If you wanted to see the newest gadget or technological advance on the block, you used to go to the Consumer Electronics Show in Las Vegas or CeBIT in Germany. But now there's Kickstarter.
"It's a way of taking an idea you have, and putting it out there, and seeing if anyone likes it at all," said Paul Sammut, who has posted his own Kickstarter project, a retro-designed clock. He's also sent money to two others: a fire piston (a way to light fires using compressed air) and a dock for iPhones and iPods. Both were fully funded, with the dock (Known as the Elevation Dock) hitting the $1.4 million mark. (The goal was $75,000.)
Kickstarter functions on crowdfunding. It allows users to post an idea: a new product, or even a piece of art such as a film. Visitors to the site decide whether to contribute and usually receive some perk. One dollar might get you mentioned on their website, $10 gets a T-shirt and $100 might get a pre-order, for example.
In the beginning, many of the products were labors of love, such as a niche iPhone app or a record launch. But soon it became a go-to site to launch products that might have a tough time attracting venture capital, or limited-edition pieces that weren't feasible to mass produce. If you want to fund a documentary, help someone start a business or just see what small inventors and artists are up to, go to Kickstarter.
Now more-established players are getting involved. For example, the Sundance Institute of Artists has a curated page featuring film projects, and the Rhode Island School of Design features some quirkier art and design ideas.
There is an increase in the number of slicker, more professional presentations, and bigger projects.
"We're seeing $10 million projects and a $1 million is like, 'whatever,'" he said. "If you look at the videos being made by some of the gaming companies now jumping into Kickstarter, you see high-budget, professionally done works. These are fabulous, compelling, and completely out of financial reach for a typical DIYer."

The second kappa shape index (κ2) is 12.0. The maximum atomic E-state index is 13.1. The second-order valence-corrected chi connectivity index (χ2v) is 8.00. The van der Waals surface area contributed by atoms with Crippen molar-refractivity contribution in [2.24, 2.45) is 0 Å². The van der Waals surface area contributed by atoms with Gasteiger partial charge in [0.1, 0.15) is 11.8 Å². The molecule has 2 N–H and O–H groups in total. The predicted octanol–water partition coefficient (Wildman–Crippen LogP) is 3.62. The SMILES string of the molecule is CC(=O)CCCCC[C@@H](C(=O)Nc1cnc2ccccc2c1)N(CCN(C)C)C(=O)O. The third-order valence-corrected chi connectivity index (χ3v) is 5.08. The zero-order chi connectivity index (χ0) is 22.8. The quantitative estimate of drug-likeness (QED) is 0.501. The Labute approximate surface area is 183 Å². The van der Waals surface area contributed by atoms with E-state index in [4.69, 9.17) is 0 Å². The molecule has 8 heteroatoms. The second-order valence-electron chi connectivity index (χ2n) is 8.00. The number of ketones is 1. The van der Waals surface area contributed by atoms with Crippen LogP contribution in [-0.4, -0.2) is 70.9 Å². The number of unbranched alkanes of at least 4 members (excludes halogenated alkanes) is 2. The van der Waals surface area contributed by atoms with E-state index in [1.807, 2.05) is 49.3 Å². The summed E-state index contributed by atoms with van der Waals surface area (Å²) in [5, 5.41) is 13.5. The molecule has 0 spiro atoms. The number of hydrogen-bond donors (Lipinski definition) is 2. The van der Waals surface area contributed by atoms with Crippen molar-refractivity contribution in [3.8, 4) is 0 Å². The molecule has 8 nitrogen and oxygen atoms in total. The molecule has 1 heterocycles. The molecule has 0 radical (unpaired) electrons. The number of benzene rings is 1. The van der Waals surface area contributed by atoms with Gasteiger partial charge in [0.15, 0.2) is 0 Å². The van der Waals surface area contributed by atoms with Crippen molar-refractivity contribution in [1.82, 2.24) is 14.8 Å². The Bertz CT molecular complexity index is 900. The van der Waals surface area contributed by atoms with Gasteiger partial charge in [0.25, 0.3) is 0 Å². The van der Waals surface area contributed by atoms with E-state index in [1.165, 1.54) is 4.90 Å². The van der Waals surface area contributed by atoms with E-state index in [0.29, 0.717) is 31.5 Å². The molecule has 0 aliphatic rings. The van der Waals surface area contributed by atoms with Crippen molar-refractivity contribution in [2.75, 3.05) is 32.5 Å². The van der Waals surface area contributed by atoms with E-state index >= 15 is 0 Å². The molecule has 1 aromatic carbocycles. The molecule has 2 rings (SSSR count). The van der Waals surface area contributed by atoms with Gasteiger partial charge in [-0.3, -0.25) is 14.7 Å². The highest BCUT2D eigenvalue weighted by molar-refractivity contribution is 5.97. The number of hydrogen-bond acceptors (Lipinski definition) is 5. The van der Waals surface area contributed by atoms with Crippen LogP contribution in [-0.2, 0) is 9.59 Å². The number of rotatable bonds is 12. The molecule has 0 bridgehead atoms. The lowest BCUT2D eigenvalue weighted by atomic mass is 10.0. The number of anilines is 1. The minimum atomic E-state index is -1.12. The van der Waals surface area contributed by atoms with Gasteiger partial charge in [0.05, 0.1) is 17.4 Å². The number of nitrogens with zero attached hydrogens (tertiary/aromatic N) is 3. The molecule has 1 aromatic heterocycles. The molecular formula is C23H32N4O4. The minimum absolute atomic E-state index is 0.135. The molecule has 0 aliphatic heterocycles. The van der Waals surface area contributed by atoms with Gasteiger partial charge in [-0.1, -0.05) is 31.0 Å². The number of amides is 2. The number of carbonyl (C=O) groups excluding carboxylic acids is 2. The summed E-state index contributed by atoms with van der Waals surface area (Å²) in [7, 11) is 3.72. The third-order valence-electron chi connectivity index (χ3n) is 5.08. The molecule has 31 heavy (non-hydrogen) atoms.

One example is TV game console OUYA, which was a $950,000 project that raised $5.5 million between its July 10 launch and July 25.
But that doesn't seem to have changed the heavy do-it-yourself ethic of many projects or the sense of ambition — like sending 1,000 ping-pong balls to 100,000 feet above the Earth in a weather bolloon, with each "pongsat" housing a tiny student-built experiment.
A Kickstarter project has its own funding goal and amount of time to reach it. (Kickstarter takes 5 percent of the funds raised.) So, for example, the OpenTripPlanner app for the iPhone has to raise $25,000 by Aug. 18. OpenTripPlanner is supposed to fill in for Google Maps, which Apple is dropping in the upcoming 6.0 version of iOS. And it will offer directions via bicycle and public transit.
If it does raise the money, people will get what they were promised: $5 or more get a copy of the app by October, for example. A $50 or more pledge also gets a t-shirt, decals and a shout-out on Facebook and Twitter. If it doesn't raise the money, those who contributed get their pledges back.
There haven't been any lawsuits over projects that failed, but a few have run into snags. The Touchfire, a keyboard for iPads, raised $201,400 – some 20 times the goal of $10,000 – but hit production delays. On July 11 the company announced it was shipping the first units (for $50), eight months after they initially thought they would. Steve Isaac, one of the Touchfire creators, said that by the end of July they have shipped 4,000 keyboards to the initial Kickstarter backers.
There's little vetting of projects. Sammut noted that when he sent his in, all he got was an email. That doesn't mean nobody looks at proposed projects. You can't post one that says, "Give me money to go to Europe." But beyond that there is a lot of leeway.
For Sammut, it was a departure from the often bureaucratic and expensive process of raising venture capital, and that wouldn't have fit his business since he wasn't looking to guarantee growth (he only planned to make a limited number of his radios). Kickstarter allowed him to use the money to get the necessary FCC licenses and buy supplies.
Beyond the funding though, there is a social aspect. Todd Kruger needed $4,500 for his film project, a short called "Exposure." He met that goal, but the process was just as important. "It really touches me that so many people were willing to support 'Exposure,'" he said. "I was taken aback by the generosity of the people that decided to support the film and their feedback about the project. As an independent filmmaker, often it feels like you're all alone… this process made me feel like I have a vast support network."